I first printed AMAZING in a collaborative installation last summer at Printworks London. I took over 1000 plain white cardboard boxes and screen printed hyper real versions of real world graphics on them. The resulting installation was a miniature city of skyscrapers, cranes and cardboard sculptures that filled a space that was 14,000sq ft. One of the structures was a wall of AMAZING boxes, 40 boxes each with ‘AMAZING AMAZING’ printed on them. Out of all the box designs this was the one that caught the most attention.  Everyone who walked into the space kept saying “AMAZING”. The word had entered the viewer subconscious and had come back out of their mouths! Ever since then, I have seen, heard and read the word everywhere I go.

Next time you watch a reality TV show listen out and see how many times the word AMAZING is said. I watched Love Island once to see what all the fuss was about and It was said 7 times between two ad breaks. I feel like I can’t walk down the street without seeing AMAZING on advertising, signage or products. It’s a word that everyone can relate to and it carries a very positive, feel good message. I want to spread that feel good fun message with my mural and bring more joy to the world. 

For my mural I wanted to tap into this oversaturation and make my most AMZING print ever! I wanted it to shout AMAZING from a far but also have a tied affect from close up. How many times do you reckon AMAZING has been said in Dreamlands history? After crunching the numbers I figured out that the mural could be broken down into 700 different pieces each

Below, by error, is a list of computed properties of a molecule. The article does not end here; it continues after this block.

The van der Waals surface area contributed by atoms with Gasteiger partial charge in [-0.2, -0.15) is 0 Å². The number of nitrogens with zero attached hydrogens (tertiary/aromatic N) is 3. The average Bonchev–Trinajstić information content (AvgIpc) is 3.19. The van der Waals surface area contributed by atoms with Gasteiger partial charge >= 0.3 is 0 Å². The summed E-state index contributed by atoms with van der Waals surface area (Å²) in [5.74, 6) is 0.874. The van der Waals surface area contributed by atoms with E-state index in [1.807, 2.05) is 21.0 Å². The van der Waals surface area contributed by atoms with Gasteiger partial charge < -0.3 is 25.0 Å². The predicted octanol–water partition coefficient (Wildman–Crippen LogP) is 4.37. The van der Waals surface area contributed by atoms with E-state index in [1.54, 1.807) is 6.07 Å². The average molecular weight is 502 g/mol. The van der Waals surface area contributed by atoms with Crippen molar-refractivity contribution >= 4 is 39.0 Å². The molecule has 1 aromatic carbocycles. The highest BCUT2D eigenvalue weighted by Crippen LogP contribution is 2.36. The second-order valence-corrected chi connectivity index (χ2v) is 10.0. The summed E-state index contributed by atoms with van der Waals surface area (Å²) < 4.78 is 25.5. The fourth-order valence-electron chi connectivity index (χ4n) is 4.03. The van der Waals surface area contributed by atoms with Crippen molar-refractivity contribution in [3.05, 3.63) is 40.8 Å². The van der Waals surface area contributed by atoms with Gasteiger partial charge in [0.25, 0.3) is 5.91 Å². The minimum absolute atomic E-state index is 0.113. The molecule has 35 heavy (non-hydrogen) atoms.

16cm x 50cm. These pieces could be screen printed by hand onto primed plywood and then joined together to create a huge 4m x 14m artwork. The background in red and the lettering in black. By screen printing each piece the grain of the ply will be highlighted creating a flow of texture that will differ across the mural, an affect that can not be achieved digitally. 

By breaking down the pieces into manageable sizes it enabled a scale that would be easier to work with. This allowed there to be an interactive element to the installation, where members of the public could come and pull the squeegee and print their own AMAZING. Creating a positive memory that will last. I have done a lot of interactive, large-scale prints similar to this over the last few years, but this is defiantly the biggest! Having a chance to do one at this scale in my hometown of Margate is truly AMAZING! As well and doing the mural I have been working with The Ramsgate Arts Primary School. We have done a series of workshops all themed around ‘AMAZING’ we asked them what they find AMAZING, and they produced an artwork in response on a cardboard box. Everyone in the school produced a box each, the resulting sculpture will be on display in Dreamland along side my mural."





‘Save Yourselves’, an image constructed at the original mouth of Margate’s ‘lost pier’ by Emma Gibson of Open School East in Margate in collaboration with photographer Rollo Hollins, will go on display to the public from Saturday 26th May until Sunday 15th July. 

The artwork captures a site that was originally the beginning of the vast 1,100-foot wooden jetty that brought Margate huge prosperity over 100 years - launching SS steam ship cruises, housing an octagonal pier-head and pavilion, as well as a lifeboat station.

Gibson’s artwork will feature a horseshoe lifebuoy that reads ‘Save Yourselves’, serving as a metaphor for the fair-weather favour of seaside towns. 40 years ago, the pier was severely damaged during a storm, eventually grew old and was dismantled. Locals salvaged the wood and pieces of the jetty still exist all over Margate.